But why should we think something like that is about to happen, big and fast, now? After all, we've seen jobs replaced by automation for centuries. Sure, there have been fluctuations in which kinds of jobs are more valued and which are most vulnerable to automation. Wage inequality has also varied. But why shouldn't we just expect these things to stay within roughly the same range of variation we've seen in the past? Workers found new jobs before, and the economy never imploded because of automation; more like the opposite.
Many have cried this wolf before. This isn't the first time people have been so impressed with new tools that they've warned machines may soon make us replaceable. Ford admits this, and pointing out how in the 1960s such people were top academics who attracted big press. In the 1980s, I was personally caught up in a similar wave of concern; I left physics graduate school to start a nine-year career researching artificial intelligence (A.I.).
Like many others today, Ford says this time really is different. He gives four reasons.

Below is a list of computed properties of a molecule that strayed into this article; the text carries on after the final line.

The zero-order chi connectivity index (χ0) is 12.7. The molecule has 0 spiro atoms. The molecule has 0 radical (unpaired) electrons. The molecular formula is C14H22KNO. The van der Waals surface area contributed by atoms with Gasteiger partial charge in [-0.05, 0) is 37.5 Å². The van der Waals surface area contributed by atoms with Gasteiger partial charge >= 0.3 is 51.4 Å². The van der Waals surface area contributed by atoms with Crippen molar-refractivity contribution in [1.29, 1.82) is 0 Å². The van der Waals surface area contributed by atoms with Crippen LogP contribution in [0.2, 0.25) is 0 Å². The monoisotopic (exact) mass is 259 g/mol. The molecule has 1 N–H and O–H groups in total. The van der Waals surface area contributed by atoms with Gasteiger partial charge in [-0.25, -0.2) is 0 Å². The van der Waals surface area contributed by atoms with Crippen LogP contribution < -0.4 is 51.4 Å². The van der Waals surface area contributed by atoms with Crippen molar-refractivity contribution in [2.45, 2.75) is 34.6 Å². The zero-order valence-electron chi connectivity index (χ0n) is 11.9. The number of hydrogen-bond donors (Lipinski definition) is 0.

First, there is a 2013 paper by Carl Frey and Michael Osborne, an engineer and an economist at Oxford University, estimating that 47 percent of U.S. jobs are at high risk of being automated "perhaps over the next decade or two." Ford likes this paper so much that he mentions it in three different chapters. Yet this 47 percent figure comes mainly from the authors "subjectively" (their word) labeling 30 particular kinds of jobs as automatable and 40 as not. They give almost no justification or explanation for how they chose these labels. Such a made-up figure hardly seems a sufficient basis for expecting catastrophe.
Second, Ford thinks recent labor market trends are ominous. In the U.S., median wages have been stagnant and wage variance has increased since about 1970, while the labor share of income, the fraction of adults who work, and the wage premium for college graduates have all fallen since about 2000. Ford sees automation as the main cause of all these trends, but he admits that economists reasonably see other causes, such as changes in demographics, regulation, worker values, organization practices, and other technologies.